First of all, when you take your seat on the cajon you need to sit back far enough so that your hands can have good access to the playing surface.

While playing the cajon do not slouch or hunch over. Your back should be straight but also relaxed.

You should be able to play everything you need to without causing any pain or injury to your back.

Hand Stretches

It is always a good idea to take a few minutes and do some hand stretches before starting to play. There are many different hand stretches you can find on the internet.

In this video you will learn two easy hand stretches that work great for hand percussion.

Posture & Hand Stretches

Bass Tone

The bass tone is the very first tone you should learn on the cajon.

To achieve a nice bass tone you do not need to go too far down the front of the cajon. In fact, a better bass tone can be found towards the top of the cajon, within the top 8 inches or so. 

To get the bass tone you should have your hand slightly cupped but relaxed. When you strike the cajon, the bottom of your palm should be just below the top of your cajon.

When you strike the cajon your hand should bounce off so that the bass tone can resonate.

Bass Tone Exercise

Play singles on the bass tone. One hit on the right hand and one hit on the left hand. When you are beginning the cajon you should build this into your practice routine. Spend at least five minutes on your tones each day.

Slap Tone

Along with the bass tone, the slap tone is the other main tone you will use on the cajon.

To achieve the slap tone your hand will strike the cajon at the top. Your hand will hit at the top rim approximately at the palm side of your knuckles.

Your fingers should bounce off of the cajon with your palm staying on the top rim of your cajon creating the slap.

Slap Tone Exercise

Play singles on the slap tone. One hit on the right hand and one hit on the left hand. Like with the bass tone, when you are beginning the cajon you should build this into your practice routine. Spend at least five minutes on your tones each day.

Practice Tips

  • Keep going at a steady speed
  • Focus on your tone
  • Take a break if your hands get sore
  • Put your mind into your hands and the sound they are creating with your cajon.

Bass & Slap Tones

In this lesson you will learn two basic exercises that will help you refine your bass and slap tone. Use these exercises in your practice routine and you will become more comfortable playing your bass and slap tones.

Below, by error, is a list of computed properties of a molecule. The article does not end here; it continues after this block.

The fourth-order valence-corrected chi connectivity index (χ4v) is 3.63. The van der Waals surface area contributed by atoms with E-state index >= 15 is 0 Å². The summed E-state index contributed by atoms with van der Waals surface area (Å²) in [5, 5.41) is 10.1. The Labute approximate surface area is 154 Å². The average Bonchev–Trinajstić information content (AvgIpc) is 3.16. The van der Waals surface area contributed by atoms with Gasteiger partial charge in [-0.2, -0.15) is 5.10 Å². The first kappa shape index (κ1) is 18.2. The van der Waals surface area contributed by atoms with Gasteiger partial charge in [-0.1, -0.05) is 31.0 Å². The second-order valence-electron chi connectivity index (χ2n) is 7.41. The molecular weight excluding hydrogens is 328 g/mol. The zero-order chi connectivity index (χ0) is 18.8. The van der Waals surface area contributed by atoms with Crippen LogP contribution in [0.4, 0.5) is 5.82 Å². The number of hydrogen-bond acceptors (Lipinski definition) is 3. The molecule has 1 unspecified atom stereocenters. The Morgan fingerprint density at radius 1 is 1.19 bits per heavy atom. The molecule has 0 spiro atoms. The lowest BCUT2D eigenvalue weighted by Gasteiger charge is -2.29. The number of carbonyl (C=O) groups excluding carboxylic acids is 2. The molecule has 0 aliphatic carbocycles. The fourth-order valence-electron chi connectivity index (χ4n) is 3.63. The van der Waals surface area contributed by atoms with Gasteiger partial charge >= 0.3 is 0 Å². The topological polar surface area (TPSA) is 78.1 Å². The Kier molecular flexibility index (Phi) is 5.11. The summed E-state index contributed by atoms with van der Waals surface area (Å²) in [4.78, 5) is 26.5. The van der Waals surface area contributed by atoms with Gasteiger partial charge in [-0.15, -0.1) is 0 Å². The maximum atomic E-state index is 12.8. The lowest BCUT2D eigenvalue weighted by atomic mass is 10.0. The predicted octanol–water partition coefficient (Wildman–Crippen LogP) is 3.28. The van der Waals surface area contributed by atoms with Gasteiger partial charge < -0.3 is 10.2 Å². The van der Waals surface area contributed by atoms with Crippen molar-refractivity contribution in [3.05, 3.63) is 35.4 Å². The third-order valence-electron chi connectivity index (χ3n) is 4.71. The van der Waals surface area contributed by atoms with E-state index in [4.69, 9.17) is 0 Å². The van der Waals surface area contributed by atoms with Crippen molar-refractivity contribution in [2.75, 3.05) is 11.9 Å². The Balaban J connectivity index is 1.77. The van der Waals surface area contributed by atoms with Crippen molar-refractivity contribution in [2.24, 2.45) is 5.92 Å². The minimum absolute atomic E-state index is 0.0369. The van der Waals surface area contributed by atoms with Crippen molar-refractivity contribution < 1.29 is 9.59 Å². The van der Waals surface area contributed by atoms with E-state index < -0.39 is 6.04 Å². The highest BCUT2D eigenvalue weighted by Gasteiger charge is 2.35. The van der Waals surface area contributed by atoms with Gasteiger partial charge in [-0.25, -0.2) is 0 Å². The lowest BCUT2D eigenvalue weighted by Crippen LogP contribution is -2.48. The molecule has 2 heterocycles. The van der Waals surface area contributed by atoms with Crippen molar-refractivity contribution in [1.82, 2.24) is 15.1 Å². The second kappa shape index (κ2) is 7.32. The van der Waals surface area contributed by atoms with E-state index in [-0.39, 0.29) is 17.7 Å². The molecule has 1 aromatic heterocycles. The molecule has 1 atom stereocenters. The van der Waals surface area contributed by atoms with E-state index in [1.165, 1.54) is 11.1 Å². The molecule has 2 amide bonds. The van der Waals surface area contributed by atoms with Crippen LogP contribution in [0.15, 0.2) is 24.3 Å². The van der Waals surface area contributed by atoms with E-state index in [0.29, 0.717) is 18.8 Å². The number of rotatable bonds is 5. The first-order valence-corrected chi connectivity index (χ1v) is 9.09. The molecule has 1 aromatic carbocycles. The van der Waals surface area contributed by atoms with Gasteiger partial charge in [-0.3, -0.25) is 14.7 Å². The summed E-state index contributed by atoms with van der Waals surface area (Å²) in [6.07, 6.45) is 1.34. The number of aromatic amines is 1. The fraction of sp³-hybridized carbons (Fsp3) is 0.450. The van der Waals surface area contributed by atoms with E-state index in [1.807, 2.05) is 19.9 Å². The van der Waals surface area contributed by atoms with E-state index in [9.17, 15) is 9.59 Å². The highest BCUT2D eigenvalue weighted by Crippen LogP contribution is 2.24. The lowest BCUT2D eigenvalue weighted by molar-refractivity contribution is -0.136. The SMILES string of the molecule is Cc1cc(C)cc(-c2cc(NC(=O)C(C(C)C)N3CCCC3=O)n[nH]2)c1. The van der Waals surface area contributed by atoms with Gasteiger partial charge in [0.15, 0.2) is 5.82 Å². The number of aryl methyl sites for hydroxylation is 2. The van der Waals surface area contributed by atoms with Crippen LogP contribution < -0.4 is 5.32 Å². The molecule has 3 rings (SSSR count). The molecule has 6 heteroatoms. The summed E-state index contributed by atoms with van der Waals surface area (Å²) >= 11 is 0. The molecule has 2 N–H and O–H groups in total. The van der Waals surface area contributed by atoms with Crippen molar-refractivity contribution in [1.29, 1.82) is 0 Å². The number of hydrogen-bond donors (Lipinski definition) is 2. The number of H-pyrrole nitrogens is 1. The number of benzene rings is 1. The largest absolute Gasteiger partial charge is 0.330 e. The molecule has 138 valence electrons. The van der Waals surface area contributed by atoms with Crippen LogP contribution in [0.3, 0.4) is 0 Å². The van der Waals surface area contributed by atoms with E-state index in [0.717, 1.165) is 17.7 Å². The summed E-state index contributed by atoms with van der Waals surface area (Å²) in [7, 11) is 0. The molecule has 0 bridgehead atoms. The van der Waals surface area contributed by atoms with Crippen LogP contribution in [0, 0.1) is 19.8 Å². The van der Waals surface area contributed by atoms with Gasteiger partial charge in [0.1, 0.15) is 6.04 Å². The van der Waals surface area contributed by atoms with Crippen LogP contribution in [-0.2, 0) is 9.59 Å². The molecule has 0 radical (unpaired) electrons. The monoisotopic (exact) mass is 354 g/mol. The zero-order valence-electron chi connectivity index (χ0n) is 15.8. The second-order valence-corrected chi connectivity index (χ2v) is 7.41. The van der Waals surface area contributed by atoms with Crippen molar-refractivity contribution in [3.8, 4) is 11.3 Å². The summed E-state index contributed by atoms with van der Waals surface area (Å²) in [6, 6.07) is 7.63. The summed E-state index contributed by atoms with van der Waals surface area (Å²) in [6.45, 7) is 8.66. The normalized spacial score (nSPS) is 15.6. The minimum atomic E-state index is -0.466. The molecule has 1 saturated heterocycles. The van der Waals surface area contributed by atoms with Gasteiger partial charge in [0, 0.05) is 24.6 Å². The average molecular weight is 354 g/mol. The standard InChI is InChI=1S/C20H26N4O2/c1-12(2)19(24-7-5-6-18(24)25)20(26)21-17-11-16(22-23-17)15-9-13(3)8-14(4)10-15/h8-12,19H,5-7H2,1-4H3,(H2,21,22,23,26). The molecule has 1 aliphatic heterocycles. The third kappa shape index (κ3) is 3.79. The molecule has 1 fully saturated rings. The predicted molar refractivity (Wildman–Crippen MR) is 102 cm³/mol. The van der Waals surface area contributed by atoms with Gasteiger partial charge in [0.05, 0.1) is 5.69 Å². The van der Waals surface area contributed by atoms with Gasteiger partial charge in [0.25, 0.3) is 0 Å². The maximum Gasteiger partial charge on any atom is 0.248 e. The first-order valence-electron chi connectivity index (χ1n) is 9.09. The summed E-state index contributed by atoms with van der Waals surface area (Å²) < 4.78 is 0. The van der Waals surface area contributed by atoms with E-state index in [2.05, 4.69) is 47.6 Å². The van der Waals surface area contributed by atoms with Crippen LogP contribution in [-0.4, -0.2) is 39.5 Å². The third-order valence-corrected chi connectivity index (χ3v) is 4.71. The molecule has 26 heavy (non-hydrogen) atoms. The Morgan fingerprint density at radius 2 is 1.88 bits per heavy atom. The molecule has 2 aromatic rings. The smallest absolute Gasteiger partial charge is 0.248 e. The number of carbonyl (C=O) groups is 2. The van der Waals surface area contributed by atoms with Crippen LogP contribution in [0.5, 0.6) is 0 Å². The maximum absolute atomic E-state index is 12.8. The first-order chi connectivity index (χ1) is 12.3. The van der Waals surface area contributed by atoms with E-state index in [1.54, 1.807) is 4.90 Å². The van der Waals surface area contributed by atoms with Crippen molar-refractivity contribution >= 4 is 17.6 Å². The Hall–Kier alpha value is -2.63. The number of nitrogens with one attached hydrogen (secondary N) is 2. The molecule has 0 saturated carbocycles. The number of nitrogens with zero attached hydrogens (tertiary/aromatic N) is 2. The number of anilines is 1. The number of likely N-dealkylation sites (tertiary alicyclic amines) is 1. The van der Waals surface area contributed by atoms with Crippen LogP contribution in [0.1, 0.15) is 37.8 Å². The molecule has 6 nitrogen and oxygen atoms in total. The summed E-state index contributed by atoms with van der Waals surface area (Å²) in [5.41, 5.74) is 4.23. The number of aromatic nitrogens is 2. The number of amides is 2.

Exercise 1

In this exercise we will just play one bass tone on the right hand then one slap tone on the right hand. Then switch it over to the left hand.

Exercise 2

In exercise 2 we will play two hits on the bass tone (right hand then left). Then play the same on the slap tone.

Bass & Slap Tone Exercises

High Slap Tone

The high slap tone is a great variation of the regular slap tone. You can use it in rhythms or fills, or in any way that sounds good and you see fit to be honest.

To achieve the high slap tone place your hands where the regular slap tone would land and slide them up so that the ends of your fingers are on the top edge ready to make the hit.

Unlike the regular slap tone, your fingers can stick to the cajon after the hit or bounce off.

Most or the power for the high slap tone will come from the wrist.

High Slap Tone Exercise

Play singles on the high slap tone. One hit on the right hand and one hit on the left hand. When you are beginning the cajon you should build this into your practice routine. Spend at least five minutes on your tones each day.

High Slap Tone

Congratulations! Now you will learn your first rhythm of the beginner section It is a simple rhythm in the time signature of 4/4. What this means is in each measure there are 4 beats. For more information on time signatures check out this great article.

The rhythm starts on beat 1 with a right had bass tone hit, followed by a left hand slap tone, then a right hand slap tone.


All of the rhythms I teach on PlayCajon are with a right had dominance. This is simply because I am right handed. If you are left handed or it feels more natural to you to play with a left hand lead feel free to switch to beginning the rhythm with your left hand and playing all subsequent hits with the opposite hand to which I am teaching.

Basic 4/4 Rhythm

The mid tone is a very useful tone to have at your disposal. This tone is used for rhythms but I use it a lot for fills and also for the all important cajon pitch change foot slide that you can learn in the PlayCajon Intermediate Course.

To achieve the mid tone first cup your hands so that your fingers are pressed against each other. Not too tight though. You will hit the cajon with the tips of your fingers around 4 to 6 inches from the top of the cajon. Make sure you are getting most of the power from your wrists

Each cajon is slightly different so move around until you find the sweet spot.

Preview 04:08

Once we have learned how to play each tone it is very important that we practice the tones so that you can play them easily and they feel second nature to you.

These two tone exercises will help you become comfortable playing the tones of the cajon and also help you get used to moving between the tones.

As you practice and play more, you will notice that as the days and weeks go on certain parts of your hands will become hard and calloused. This is normal for percussionists.

It is also highly probable that your hands will hurt at points and you may even notice slight bruising and even blood! Your hands will adapt to the new level of abuse you are showing them but you must make sure you are taking breaks when you get sore hands.

I will say, if you are bleeding you should stop and take a few days off to let your hands heel. Once they have heeled, your hands will come back stronger and ready to play again.

Tone Exercises